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Back to work at Stanford and taking early retirement


Giving a lecture series on science and religion at MIT
Donald Knuth Scientist
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On the subject of religion I wanted to... I might as well go ahead a little... a little bit and say that, you know, not only did I... okay, so I'm publishing this book and I'm thinking that... that people are mostly going to say that Knuth is off his rocker because he's publishing a book about the Bible and he's... what... what he does well is computer science... you know, are we going to be able to trust him anymore and so on? But the reaction was - to my face anyway - was... was quite the opposite and a lot of people seemed to like the book. And the most surprising thing was at the... in 1999, or actually it was a... a year earlier, when I got a letter from MIT inviting me to give a series of lectures about science and religion, and... well, this is something I'm obviously unqualified to do but... but it was hard to just turn down the letter and say forget it because, well, it... it was sort of something that I'd thought about a lot during my life and I thought maybe... maybe some of the experiences I had could be relevant to other people who are wrestling with the same things in their minds, and... and so... so if I was ever... you know, if I... if I was never going to talk about these things in my life that was one thing or would I feel incomplete if I didn't do something about it? On the other hand I certainly didn't want this to be my career where I'm... where I'm, you know, not... going out on a religious circuit or something. So... but...but on balance I figured, okay, let's... let's think of it as a win-win situation. I'll go and... and hope that 'the Force is with me' and I can say something of interest to people and if I was ever going to do it one off and once... once in my life where could I... where better than in Boston where I had spent most of the time in the library studying and looking at these theological works and... and where I got an audience at... at MIT, how... you know, ideal place to... to have a... to make an influence if there's any such place. But they had asked me to give six public lectures... a series of six public lectures - an hour and a half each - and... and that's... you know, I have some standards where I didn't know if I had that much to say, obviously. So I decided okay, what I'll do is I will prepare only half of these lectures and the other half will be Q and A... will be just improvised responses to... to what the audience says. And if... and so, if it doesn't go well so what, I tried, I did it and it's over with. And if it... and if it... if people think it's valuable then that's so much the better. But I could... I wouldn't mind spending a few... a few months in Boston again - being a nice place to be - and I had some things I wanted to look up also in the libraries while I was there, so... so I said, 'Yes'.  And I went then in the fall for three months in... at the end of 1999 to re... relearn the... the Boston experience. This time I didn't live in Back Bay, I lived... I lived near Harvard Square, across the street from the... the Observatory, and I took my bike every morning along the Charles River to MIT and had... and got a lot of... made a lot of friends there, you know, younger people that I hadn't known before... doing computer science. And then I... I gave my six... my six public lectures and a couple of others too about a computer I designed and things like that, other projects that were going on. And I got to, you know, to also to go... go to New York City a few times and I visited Will Shortz and was able to, you know, make use of being in the East. But here I am in... giving these public lectures, the night that... let's see the day... the... I think my first lecture I was competing with Jesse Ventura who was also giving a lecture in Boston that same day but... but I still had standing room only in this... in this hall of about 400 people - it's not that big a hall but it was amazing to me - and they... and they came back the second week as well. And we had... the lectures were sort of in the late afternoon, three or four times, and then... and then a pause and then another three or four times at... at weekly intervals. So in these lectures I didn't present the answers to any... to any of the deep problems, I just said, 'Well, look, I think computer science is wonderful but it's not everything in life and... and so there's other things that... that deserve attention'. And... and some of the... the paradoxes that I was confronted with, how did they affect me and... and sort of asking the audience, you know, maybe next time it's their turn to give the lecture and, you know, so... so it was more of like a focus group or something... no, it was more just like, you know, saying let's for once in our life talk about things that aren't... that aren't our subject of expertise but just how we balance... balance these issues. And so I had... I had great comments from the audience and great... you know, it was very... very stimulating to do these question/answer sessions and I also learned a lot from the people that I met there because there were... there were people from many different backgrounds. It was... it was, again, kind of a plus thing but certainly nothing that I wanted to... to do for the rest of my life. I've got to focus on The Art of Computer Programming, that's where... that's where I can do something unique.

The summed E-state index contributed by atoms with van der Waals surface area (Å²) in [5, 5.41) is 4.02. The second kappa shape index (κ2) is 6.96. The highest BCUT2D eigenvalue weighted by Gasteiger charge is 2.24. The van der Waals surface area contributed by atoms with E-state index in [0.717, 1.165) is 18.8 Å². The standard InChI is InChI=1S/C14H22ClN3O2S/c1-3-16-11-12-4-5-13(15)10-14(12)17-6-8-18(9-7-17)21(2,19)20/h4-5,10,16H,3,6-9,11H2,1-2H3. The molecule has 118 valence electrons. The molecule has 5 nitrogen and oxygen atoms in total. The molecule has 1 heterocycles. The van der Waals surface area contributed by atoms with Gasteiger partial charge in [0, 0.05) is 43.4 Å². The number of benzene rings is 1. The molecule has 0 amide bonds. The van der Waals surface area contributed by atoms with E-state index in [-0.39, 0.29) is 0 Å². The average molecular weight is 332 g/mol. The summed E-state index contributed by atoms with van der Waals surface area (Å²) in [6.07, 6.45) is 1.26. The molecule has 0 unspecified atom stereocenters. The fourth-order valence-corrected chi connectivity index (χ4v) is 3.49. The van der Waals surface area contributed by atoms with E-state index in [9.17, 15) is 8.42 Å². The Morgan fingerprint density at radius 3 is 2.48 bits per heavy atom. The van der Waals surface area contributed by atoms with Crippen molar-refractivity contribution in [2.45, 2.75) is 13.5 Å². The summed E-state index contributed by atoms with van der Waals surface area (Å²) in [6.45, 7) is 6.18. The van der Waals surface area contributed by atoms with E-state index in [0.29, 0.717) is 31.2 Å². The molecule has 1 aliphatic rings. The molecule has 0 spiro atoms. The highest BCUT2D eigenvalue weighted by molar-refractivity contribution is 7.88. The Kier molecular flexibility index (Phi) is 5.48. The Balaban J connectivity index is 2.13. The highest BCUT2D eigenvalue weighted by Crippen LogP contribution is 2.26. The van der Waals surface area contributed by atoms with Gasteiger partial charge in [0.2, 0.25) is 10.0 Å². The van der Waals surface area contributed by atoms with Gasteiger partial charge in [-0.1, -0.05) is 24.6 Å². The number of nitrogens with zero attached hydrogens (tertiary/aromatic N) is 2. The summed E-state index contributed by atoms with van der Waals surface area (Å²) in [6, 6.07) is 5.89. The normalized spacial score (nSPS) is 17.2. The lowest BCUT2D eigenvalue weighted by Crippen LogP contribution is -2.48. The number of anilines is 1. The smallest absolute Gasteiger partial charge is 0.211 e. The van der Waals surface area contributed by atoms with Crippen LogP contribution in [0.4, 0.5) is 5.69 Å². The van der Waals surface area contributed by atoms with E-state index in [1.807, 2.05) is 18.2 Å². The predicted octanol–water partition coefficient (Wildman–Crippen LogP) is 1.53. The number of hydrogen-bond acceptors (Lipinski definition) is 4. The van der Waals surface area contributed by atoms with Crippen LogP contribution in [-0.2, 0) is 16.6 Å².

Born in 1938, American computing pioneer Donald Knuth is known for his greatly influential multi-volume work, 'The Art of Computer Programming', his novel 'Surreal Numbers', his invention of TeX and METAFONT electronic publishing tools and his quirky sense of humor.

Listeners: Dikran Karagueuzian

Trained as a journalist, Dikran Karagueuzian is the director of CSLI Publications, publisher of seven books by Donald Knuth. He has known Knuth since the late seventies when Knuth was developing TeX and Metafont, the typesetting and type designing computer programs, respectively.

Tags: Bible, MIT, Boston, Harvard Square, Charles River, New York, The Art of Computer Programming, Will Shortz, Jesse Ventura

Duration: 6 minutes, 52 seconds

Date story recorded: April 2006

Date story went live: 24 January 2008